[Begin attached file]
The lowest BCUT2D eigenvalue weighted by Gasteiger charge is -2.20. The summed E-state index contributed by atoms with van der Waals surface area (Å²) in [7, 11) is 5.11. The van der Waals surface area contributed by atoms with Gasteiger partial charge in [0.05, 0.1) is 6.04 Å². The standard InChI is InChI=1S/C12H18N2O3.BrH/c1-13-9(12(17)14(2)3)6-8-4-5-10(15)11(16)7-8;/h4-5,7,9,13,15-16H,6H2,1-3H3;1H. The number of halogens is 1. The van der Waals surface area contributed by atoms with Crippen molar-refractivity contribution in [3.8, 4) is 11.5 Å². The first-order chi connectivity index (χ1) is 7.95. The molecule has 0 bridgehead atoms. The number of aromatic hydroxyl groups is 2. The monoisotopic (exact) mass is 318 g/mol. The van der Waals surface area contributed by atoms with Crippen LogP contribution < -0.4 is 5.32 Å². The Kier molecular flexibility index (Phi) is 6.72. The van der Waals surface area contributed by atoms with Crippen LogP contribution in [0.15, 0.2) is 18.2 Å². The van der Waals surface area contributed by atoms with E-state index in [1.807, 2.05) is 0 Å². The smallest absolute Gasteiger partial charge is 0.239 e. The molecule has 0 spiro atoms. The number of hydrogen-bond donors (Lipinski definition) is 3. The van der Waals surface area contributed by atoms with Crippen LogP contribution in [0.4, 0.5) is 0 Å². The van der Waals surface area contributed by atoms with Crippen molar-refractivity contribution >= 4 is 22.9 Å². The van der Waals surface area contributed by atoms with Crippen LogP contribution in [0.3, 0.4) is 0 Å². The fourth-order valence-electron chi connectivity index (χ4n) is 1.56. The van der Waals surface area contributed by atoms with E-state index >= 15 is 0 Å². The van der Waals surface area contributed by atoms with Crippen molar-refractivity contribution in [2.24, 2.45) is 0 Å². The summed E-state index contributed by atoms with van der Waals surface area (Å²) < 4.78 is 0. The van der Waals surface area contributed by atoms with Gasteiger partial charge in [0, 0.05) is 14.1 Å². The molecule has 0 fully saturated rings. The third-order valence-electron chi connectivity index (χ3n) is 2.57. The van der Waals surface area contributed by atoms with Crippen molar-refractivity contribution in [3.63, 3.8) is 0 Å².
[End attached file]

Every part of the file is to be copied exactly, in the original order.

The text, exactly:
The lowest BCUT2D eigenvalue weighted by Gasteiger charge is -2.20. The summed E-state index contributed by atoms with van der Waals surface area (Å²) in [7, 11) is 5.11. The van der Waals surface area contributed by atoms with Gasteiger partial charge in [0.05, 0.1) is 6.04 Å². The standard InChI is InChI=1S/C12H18N2O3.BrH/c1-13-9(12(17)14(2)3)6-8-4-5-10(15)11(16)7-8;/h4-5,7,9,13,15-16H,6H2,1-3H3;1H. The number of halogens is 1. The van der Waals surface area contributed by atoms with Crippen molar-refractivity contribution in [3.8, 4) is 11.5 Å². The first-order chi connectivity index (χ1) is 7.95. The molecule has 0 bridgehead atoms. The number of aromatic hydroxyl groups is 2. The monoisotopic (exact) mass is 318 g/mol. The van der Waals surface area contributed by atoms with Crippen LogP contribution < -0.4 is 5.32 Å². The Kier molecular flexibility index (Phi) is 6.72. The van der Waals surface area contributed by atoms with Crippen LogP contribution in [0.15, 0.2) is 18.2 Å². The van der Waals surface area contributed by atoms with E-state index in [1.807, 2.05) is 0 Å². The smallest absolute Gasteiger partial charge is 0.239 e. The molecule has 0 spiro atoms. The number of hydrogen-bond donors (Lipinski definition) is 3. The van der Waals surface area contributed by atoms with Crippen LogP contribution in [0.4, 0.5) is 0 Å². The van der Waals surface area contributed by atoms with Crippen molar-refractivity contribution >= 4 is 22.9 Å². The van der Waals surface area contributed by atoms with Crippen LogP contribution in [0.3, 0.4) is 0 Å². The fourth-order valence-electron chi connectivity index (χ4n) is 1.56. The van der Waals surface area contributed by atoms with E-state index >= 15 is 0 Å². The van der Waals surface area contributed by atoms with Crippen molar-refractivity contribution in [2.24, 2.45) is 0 Å². The summed E-state index contributed by atoms with van der Waals surface area (Å²) < 4.78 is 0. The van der Waals surface area contributed by atoms with Gasteiger partial charge in [0, 0.05) is 14.1 Å². The molecule has 0 fully saturated rings. The third-order valence-electron chi connectivity index (χ3n) is 2.57. The van der Waals surface area contributed by atoms with Crippen molar-refractivity contribution in [3.63, 3.8) is 0 Å².